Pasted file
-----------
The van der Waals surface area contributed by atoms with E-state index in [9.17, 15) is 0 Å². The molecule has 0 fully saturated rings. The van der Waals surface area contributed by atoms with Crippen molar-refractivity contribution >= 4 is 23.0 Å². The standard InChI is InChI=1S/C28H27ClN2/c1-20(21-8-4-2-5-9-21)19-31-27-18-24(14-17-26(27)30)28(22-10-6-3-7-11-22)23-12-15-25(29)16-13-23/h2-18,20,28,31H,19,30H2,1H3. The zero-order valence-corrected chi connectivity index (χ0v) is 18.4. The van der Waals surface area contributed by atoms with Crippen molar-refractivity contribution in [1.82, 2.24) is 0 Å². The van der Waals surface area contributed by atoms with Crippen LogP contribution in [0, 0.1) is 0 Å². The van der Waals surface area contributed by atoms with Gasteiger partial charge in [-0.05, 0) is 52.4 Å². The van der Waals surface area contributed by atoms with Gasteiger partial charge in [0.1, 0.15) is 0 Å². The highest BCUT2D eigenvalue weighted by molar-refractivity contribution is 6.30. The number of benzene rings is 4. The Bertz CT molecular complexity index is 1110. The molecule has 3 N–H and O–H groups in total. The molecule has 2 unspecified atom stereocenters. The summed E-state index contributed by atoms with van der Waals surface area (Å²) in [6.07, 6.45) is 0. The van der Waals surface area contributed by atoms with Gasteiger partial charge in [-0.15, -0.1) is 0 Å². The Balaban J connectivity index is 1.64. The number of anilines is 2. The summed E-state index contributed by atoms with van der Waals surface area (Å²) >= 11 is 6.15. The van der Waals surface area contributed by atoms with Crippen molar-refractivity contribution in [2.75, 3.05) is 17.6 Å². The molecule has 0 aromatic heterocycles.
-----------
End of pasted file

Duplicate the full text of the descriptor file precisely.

The van der Waals surface area contributed by atoms with E-state index in [9.17, 15) is 0 Å². The molecule has 0 fully saturated rings. The van der Waals surface area contributed by atoms with Crippen molar-refractivity contribution >= 4 is 23.0 Å². The standard InChI is InChI=1S/C28H27ClN2/c1-20(21-8-4-2-5-9-21)19-31-27-18-24(14-17-26(27)30)28(22-10-6-3-7-11-22)23-12-15-25(29)16-13-23/h2-18,20,28,31H,19,30H2,1H3. The zero-order valence-corrected chi connectivity index (χ0v) is 18.4. The van der Waals surface area contributed by atoms with Crippen molar-refractivity contribution in [1.82, 2.24) is 0 Å². The van der Waals surface area contributed by atoms with Crippen LogP contribution in [0, 0.1) is 0 Å². The van der Waals surface area contributed by atoms with Gasteiger partial charge in [-0.05, 0) is 52.4 Å². The van der Waals surface area contributed by atoms with Gasteiger partial charge in [0.1, 0.15) is 0 Å². The highest BCUT2D eigenvalue weighted by molar-refractivity contribution is 6.30. The number of benzene rings is 4. The Bertz CT molecular complexity index is 1110. The molecule has 3 N–H and O–H groups in total. The molecule has 2 unspecified atom stereocenters. The summed E-state index contributed by atoms with van der Waals surface area (Å²) in [6.07, 6.45) is 0. The van der Waals surface area contributed by atoms with Gasteiger partial charge in [-0.15, -0.1) is 0 Å². The Balaban J connectivity index is 1.64. The number of anilines is 2. The summed E-state index contributed by atoms with van der Waals surface area (Å²) >= 11 is 6.15. The van der Waals surface area contributed by atoms with Crippen molar-refractivity contribution in [2.75, 3.05) is 17.6 Å². The molecule has 0 aromatic heterocycles.